What you need to know about equity funds?

Looking to invest? Here's why investing in an equity fund is a good option

What you need to know about equity funds?

An equity fund is a fund that invests the majority of the principal amount in equity shares of companies, and is also known as a stock fund. There are many types of equity funds. Let’s take a look at the ones that are commonly encountered in investment circles:

  • Sector funds – These are funds invested in a specific sector, such as healthcare, IT, FMCG, etc. They follow a particular theme and are more volatile in nature. Sector funds are considered to be a riskier type of equity fund as a good strength of the principal is invested in one particular sector.
  • Multi-cap equity funds – These are invested based on market capitalisation; large-cap funds are invested in the industry giants on the list, while medium- and small-cap funds are invested in medium- and small-sized companies respectively. Of these, returns on mid- and small-cap funds tend to fluctuate more. Since larger and more established companies offer more stability and reliability, their returns too are steadier.
  • Index funds – This type of equity fund is actively managed with continuous portfolio modification depending on the market scenario, but index funds are a more passive style of investing. They replicate or track market index components and provide a broad market exposure at a lower operational cost.
  • Equity-linked savings schemes (ELSS) – These offer a diversified portfolio, with the option of investing in different company sizes across sectors. As a tax-saving vehicle, ELSS has a significantly shorter lock-in period of just three years.

Related: How debt and equity-based mutual funds differ in risk 

Benefits of investing in equity funds

While it does require due diligence and ample research to understand and find success in investing in equity funds, it’s worth the effort when you weigh the benefits. Apart from being a great investment avenue for those with limited capital, it also provides these benefits:

  • Lower investment cost
  • Flexibility
  • Diversification
  • Systematic investment
  • Tax benefits (subject to choosing the correct type of equity funds to invest in)
  • Better money management

Related: How and when to de-risk one's investment portfolio 

How equity funds are taxed

One acquires capital gains on redeeming the equity funds held by them. This gain is taxable depending on the duration for which the capital was invested in the funds. This duration is known as the ‘holding period’.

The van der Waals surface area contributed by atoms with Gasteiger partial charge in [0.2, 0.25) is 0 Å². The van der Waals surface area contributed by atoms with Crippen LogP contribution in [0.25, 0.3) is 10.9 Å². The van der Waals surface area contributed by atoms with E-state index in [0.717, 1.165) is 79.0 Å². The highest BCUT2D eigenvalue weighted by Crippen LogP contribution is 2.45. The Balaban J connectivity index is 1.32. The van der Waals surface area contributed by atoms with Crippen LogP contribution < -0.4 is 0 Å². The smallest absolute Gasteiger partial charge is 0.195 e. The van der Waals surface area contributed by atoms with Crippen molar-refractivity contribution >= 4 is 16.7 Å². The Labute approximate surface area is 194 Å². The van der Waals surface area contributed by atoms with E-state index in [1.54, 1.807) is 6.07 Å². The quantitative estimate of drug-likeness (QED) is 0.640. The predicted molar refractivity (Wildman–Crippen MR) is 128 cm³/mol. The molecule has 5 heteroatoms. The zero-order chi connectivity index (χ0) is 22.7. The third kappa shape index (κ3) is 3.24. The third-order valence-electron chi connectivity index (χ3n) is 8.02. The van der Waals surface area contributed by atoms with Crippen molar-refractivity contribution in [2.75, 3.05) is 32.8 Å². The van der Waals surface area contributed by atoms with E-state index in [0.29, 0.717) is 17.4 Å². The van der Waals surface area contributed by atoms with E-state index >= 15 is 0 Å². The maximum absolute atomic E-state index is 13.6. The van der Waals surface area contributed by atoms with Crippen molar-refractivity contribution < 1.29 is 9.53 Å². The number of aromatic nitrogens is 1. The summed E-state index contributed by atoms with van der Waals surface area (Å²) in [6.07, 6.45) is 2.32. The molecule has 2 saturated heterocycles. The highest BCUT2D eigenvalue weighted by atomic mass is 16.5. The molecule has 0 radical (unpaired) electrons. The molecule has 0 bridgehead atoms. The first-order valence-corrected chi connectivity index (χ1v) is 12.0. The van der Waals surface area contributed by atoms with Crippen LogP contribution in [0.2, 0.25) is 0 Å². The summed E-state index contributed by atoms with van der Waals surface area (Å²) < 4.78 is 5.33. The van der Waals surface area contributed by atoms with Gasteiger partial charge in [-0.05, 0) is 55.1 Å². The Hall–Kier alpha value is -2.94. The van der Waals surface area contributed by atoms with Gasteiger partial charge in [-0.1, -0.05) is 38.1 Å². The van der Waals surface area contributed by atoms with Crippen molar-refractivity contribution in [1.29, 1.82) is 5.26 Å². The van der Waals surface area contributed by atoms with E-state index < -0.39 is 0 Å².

Depending on the holding period, capital gains are classified as short-term or long-term. Gains earned on investments with a holding period of a year or less are classified as short-term gains, while those earned on a holding period of over a year are called long-term capital gains. 

As per the modification made in the Budget 2018, the long-term capital gains of over Rs 1 lakh on listed equity shares (in a given financial year) is taxable at the rate of 10% without the benefit of indexation. The best tax-saving equity fund option is ELSS, where you can get a deduction of up to Rs 1.5 lakh under Sec. 80C and save up to Rs 45,000 in taxes.

Related: Equity Mutual Funds vs Stocks: Where to invest? 

Performance of equity funds in India

Although the returns vary both from the micro-perspective of the current market and the macro view of the economic conditions in India, equity funds have shown the highest before-tax returns (10% - 12%) when pitted against other mutual fund categories.

Who should invest in equity funds

Equity funds, owing to the diverse availability of options, can be a great investment choice. The guiding factors are essentially having a good risk appetite and readiness to lock in the capital for at least five years. A shorter investment period may not generate good returns because of the volatility of the market. 

Related: Clueless about investing in stock markets? Here are some options 

That said, ELSS not only comes with a shorter lock-in period (three years) but also provides better returns when compared with other tax saving instruments under Section 80C.

If you’ve just entered the market, large-cap funds are a better bet as established companies usually provide better and more stable returns. However, if you have decent market knowledge and want to play the field a little by taking calculated risks, a diversified equity funds profile (with investments in different companies of varying sizes) should yield higher returns.

Investing in equity funds definitely calls for a deeper understanding of the market and requires one to choose the correct portfolio, but in view the kind of returns it generates, equity funds should be an important part of every investment portfolio.

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